Trainer Magazine (ISSN 17580293) is published 4 times a year, February, May, August and November by Anderson & Co Publishing and distributed in the USA by UKP Worldwide, 3390 Rand Road, South Plainfield, NJ 07080. Periodicals postage paid at Rahway, NJ and at additional mailing offices. POSTMASTER: Send address changes to Trainer Magazine, Anderson & Co Publishing C/O 3390 Rand Road, South Plainfield NJ 07080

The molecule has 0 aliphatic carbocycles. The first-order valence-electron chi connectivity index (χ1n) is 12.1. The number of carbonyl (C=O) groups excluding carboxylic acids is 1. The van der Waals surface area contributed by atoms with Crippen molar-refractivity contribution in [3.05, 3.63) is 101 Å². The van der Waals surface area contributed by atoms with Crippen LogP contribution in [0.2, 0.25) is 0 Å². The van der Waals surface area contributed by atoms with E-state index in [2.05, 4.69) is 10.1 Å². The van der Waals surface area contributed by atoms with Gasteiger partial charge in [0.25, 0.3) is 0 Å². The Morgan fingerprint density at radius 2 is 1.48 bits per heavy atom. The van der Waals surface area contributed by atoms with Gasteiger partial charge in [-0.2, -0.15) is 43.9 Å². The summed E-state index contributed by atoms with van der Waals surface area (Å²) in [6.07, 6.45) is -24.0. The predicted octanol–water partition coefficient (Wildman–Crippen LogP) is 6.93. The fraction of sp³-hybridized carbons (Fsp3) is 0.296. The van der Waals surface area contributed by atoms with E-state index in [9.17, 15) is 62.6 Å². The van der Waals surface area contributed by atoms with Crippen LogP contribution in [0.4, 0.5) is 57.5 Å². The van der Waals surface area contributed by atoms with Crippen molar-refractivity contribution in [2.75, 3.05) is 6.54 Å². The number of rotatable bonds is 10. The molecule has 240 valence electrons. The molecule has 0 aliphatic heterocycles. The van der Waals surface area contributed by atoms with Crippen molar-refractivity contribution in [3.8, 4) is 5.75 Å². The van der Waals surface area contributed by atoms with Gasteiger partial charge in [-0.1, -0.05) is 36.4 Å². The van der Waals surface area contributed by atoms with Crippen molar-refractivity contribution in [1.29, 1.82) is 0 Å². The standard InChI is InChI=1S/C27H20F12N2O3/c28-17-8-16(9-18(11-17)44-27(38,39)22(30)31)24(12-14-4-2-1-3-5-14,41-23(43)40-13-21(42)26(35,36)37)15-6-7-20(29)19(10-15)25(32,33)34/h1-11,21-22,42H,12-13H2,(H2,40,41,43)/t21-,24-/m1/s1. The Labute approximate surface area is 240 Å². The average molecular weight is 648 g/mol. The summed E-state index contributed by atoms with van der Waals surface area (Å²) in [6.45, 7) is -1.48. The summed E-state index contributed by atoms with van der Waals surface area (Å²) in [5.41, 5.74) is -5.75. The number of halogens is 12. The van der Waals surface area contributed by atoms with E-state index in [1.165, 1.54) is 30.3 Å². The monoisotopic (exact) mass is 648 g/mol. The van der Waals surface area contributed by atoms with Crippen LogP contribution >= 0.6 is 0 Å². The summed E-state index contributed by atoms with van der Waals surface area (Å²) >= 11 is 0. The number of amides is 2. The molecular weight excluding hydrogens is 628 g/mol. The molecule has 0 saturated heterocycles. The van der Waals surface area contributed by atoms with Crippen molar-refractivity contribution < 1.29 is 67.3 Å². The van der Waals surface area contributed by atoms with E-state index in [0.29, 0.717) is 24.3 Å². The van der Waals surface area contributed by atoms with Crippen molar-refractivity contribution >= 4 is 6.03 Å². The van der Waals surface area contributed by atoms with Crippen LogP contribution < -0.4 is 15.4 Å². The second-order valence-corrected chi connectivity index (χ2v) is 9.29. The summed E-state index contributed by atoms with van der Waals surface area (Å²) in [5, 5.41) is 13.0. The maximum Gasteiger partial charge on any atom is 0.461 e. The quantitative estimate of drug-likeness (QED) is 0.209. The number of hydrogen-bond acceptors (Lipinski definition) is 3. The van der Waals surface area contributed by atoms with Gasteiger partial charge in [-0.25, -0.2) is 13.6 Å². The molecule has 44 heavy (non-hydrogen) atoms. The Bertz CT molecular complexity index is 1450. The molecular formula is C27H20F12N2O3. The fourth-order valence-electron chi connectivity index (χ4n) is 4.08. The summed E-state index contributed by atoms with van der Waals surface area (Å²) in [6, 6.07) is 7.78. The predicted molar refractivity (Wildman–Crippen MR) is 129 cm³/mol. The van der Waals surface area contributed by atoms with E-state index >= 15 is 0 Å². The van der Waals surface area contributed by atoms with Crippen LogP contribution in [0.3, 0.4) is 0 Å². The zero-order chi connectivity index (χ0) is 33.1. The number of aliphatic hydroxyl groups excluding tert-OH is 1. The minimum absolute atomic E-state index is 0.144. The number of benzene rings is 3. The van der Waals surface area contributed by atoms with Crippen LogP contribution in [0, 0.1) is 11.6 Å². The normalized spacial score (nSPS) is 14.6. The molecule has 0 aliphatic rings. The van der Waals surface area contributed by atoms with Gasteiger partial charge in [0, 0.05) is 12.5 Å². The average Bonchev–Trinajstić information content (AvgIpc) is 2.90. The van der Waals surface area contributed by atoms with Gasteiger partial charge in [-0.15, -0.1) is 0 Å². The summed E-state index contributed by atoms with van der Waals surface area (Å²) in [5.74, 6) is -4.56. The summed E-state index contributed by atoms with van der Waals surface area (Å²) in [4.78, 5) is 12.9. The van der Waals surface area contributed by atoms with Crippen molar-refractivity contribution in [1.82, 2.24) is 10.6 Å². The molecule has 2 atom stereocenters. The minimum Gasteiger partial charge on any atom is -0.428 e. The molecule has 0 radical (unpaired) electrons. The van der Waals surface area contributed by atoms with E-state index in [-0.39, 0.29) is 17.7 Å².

There it was again. A trainer’s worst nightmare. Suddenly not just one, but two of his best horses were bleeding from EIPH (Exercise Induced Pulmonary Hemorrhage). They were in danger of being banned from racing, even though they were still in their prime. Lasix (Salix) isn’t an option. The trainer was at a loss. What can be done? EIPH is a rough deal for any trainer, horse owner, and horse. After all, it can lead to poor performance, lost training days, costly treatments, or worse — a very sick horse that’s banned from racing for life. Facing these concerns for two of his horses, the trainer (who asked us to withhold his name for competitive reasons) was willing to try anything. So, he searched for another option. He gave his horses an alternative to bleeder drugs and treatments; something he had read about called BleederGard. This natural respiratory horse supplement helps control bleeding. It is just as effective in improving the health and performance of bleeders but without any of those “drug issues” that come with most race-day bleeder medications. “I used BleederGard paste on two horses that had been bleeding. Now, neither horse has bled. This is a great product; it saved the careers of two very good horses.”